Colombia lends hand to Venezuelan refugees; Maduro on trial

Colombia lends hand to Venezuelan refugees; Maduro on trial

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BOGOTA, Colombia (AP) — Colombian President Juan Manuel Santos on Thursday granted 440,000 refugees from crisis-stricken Venezuela two years of help, while urging leaders in the neighboring country to stem the spreading humanitarian crisis.

Santos, who leaves office Tuesday, gave the refugees temporary residency permits, allowing them to study, work and get medical care that many need after arriving with untreated ailments.

"The whole world is increasingly terrified of what is happening in Venezuela," Santos said, speaking from the presidential palace.

Tensions are high between Colombia and Venezuela, a once-wealthy oil nation in the grips of a five-year crisis under President Nicolas Maduro's socialist government. Venezuelans struggle to afford scarce food and medicine under soaring inflation — driving masses across borders.

Santos condemned Maduro for the crisis, saying it burdens neighboring countries like Colombia. He said more than 1 million Venezuelans have fled into Colombia in the last 18 months.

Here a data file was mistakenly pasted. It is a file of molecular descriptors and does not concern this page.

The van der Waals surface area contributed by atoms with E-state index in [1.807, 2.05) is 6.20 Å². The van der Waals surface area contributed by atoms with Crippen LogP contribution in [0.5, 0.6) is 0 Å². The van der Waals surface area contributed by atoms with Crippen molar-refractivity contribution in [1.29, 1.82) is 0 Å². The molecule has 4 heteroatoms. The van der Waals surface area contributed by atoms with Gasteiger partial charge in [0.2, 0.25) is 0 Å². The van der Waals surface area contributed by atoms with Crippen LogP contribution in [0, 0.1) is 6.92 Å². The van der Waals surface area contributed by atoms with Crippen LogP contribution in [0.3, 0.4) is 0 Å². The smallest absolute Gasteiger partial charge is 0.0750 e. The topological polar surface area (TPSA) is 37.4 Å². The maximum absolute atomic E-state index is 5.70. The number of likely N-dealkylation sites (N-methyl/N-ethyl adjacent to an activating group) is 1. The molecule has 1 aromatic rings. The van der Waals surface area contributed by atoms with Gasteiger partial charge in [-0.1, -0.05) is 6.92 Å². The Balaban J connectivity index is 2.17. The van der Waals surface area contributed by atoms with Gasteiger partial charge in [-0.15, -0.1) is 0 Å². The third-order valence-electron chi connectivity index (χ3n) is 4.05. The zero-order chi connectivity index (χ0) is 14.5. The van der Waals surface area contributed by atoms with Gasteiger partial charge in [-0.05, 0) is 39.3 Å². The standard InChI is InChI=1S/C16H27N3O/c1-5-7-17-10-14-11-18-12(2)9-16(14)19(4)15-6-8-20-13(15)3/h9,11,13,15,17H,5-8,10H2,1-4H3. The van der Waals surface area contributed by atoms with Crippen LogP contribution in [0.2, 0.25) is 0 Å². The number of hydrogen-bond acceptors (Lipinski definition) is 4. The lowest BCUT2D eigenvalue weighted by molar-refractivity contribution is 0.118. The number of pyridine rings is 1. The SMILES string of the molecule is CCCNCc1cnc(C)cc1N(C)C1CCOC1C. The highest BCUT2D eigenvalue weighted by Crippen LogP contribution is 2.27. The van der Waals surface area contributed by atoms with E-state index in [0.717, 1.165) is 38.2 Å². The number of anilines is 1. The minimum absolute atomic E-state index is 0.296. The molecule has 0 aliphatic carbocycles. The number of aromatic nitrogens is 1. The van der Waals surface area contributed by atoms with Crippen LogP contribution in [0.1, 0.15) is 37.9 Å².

Santos urged Maduro to allow international humanitarian relief for easing suffering in Venezuela and slowing the flow of migrants.

Maduro has refused international help, either denying a crisis in Venezuela exists or saying it would allow in imperialist invaders from the United States and its allies, such as Colombia.

While critical of Maduro, Santos said his country is willing to help those suffering.

"They are Colombians returning to the country," Santos said. "They are Venezuelans. They are Colombian-Venezuelan families, and they're returning in precarious conditions."

Meanwhile, self-exiled Venezuelan judges in Bogota opened a largely symbolic trial against Maduro, despite his absence.

Former Venezuelan chief prosecutor Luisa Ortega, who is leading the case, accused Maduro of taking $35 million from the Brazilian construction firm Odebrecht for his 2013 presidential campaign. Ortega alleged that in exchange, Maduro offered the company infrastructure projects worth more than $2.5 billion.

The 32 judges hearing the case were appointed to Venezuela's highest court last year by the opposition-controlled National Assembly, but were forced to flee after the government refused to acknowledge their appointments and accused them of illegally trying to replace Venezuela's Supreme Court.

Maduro has denied the corruption charges and doesn't recognize the court-in-exile.

Despite his absence, the court assigned Maduro a public defender, who argued the accusations are not supported.

Ortega defended the action.

"We have to continue taking actions that will lead to Maduro's exit," Ortega told journalists outside the trial. "The Venezuelan people have already suffered enough."

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